It’s gentrification by any other name, helping councils to force out tenants and decimate public housing
“Placemaking” wrenches social housing communities away from their homes because they don’t fit in with the developer’s dream. It’s heart-breaking.
Writer and academic Anna Minton describes how “placemaking” involves creating “‘innovation clusters’ – ideally featuring a university, commercial space, shops, restaurants and perhaps an art gallery, all alongside luxury apartments”. The fizz of culture and luxury are a cocktail that few deep-pocketed developers can resist. But this commitment is almost always to the detriment of social housing tenants, who are shooed out of the way. When the radical Hungarian architect Ernő Goldfinger designed the well-known Balfron Tower in Poplar, nearby in east London, he did so with the tenants in mind. He put all the bedrooms on the eastern side of the building so residents could enjoy the sunrise, while balconies are on the west to take in the sunset.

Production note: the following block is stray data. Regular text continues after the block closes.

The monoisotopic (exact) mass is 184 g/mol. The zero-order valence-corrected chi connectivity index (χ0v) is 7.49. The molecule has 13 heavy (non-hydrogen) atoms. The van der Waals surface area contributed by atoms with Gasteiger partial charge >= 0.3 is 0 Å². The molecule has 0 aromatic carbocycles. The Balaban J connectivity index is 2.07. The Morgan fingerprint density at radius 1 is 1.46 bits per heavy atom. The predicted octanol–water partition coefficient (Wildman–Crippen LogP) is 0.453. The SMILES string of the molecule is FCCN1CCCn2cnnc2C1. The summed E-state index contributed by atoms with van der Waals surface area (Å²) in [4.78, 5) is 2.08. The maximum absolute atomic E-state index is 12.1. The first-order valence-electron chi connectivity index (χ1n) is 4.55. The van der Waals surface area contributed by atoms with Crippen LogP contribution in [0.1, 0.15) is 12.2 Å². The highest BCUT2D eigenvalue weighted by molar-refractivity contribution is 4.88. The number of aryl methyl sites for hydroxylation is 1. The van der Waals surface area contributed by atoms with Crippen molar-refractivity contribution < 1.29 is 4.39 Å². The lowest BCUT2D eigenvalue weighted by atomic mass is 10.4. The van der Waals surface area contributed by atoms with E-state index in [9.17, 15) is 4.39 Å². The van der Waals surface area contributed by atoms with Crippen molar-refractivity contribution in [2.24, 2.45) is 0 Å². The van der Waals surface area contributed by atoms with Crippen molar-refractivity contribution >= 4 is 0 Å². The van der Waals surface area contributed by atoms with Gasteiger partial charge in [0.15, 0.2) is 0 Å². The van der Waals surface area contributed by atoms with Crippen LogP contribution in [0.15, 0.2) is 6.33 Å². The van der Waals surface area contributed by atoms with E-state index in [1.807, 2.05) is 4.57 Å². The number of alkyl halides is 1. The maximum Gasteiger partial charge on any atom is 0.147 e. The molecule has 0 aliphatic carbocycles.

Yet those enjoying the personal touches of the tower are now doing so at sky-high London rents. Poplar HARCA, the housing association that manages the homes, started “decanting” residents from the property in 2008 saying that they would “possibly but not probably” have a “right of return” once the refurbishment was complete. Not a single one did. This decision to let all the flats at market rates coincided neatly with Poplar HARCA’s plans to regenerate the nearby Chrisp Street market to “create a thriving town centre”.
Elsewhere in London, Southwark’s council’s decision to demolish the Elephant and Castle shopping centre and surrounding homes to make way for a new university campus will likely result in a loss of social housing and significantly decreased space for local businesses. In all these cases, the social tenants were treated like cattle, herded elsewhere with minimal consultation about their wishes. What is left unsaid is the apparent attitude that they should just be happy to have a roof over their heads at all.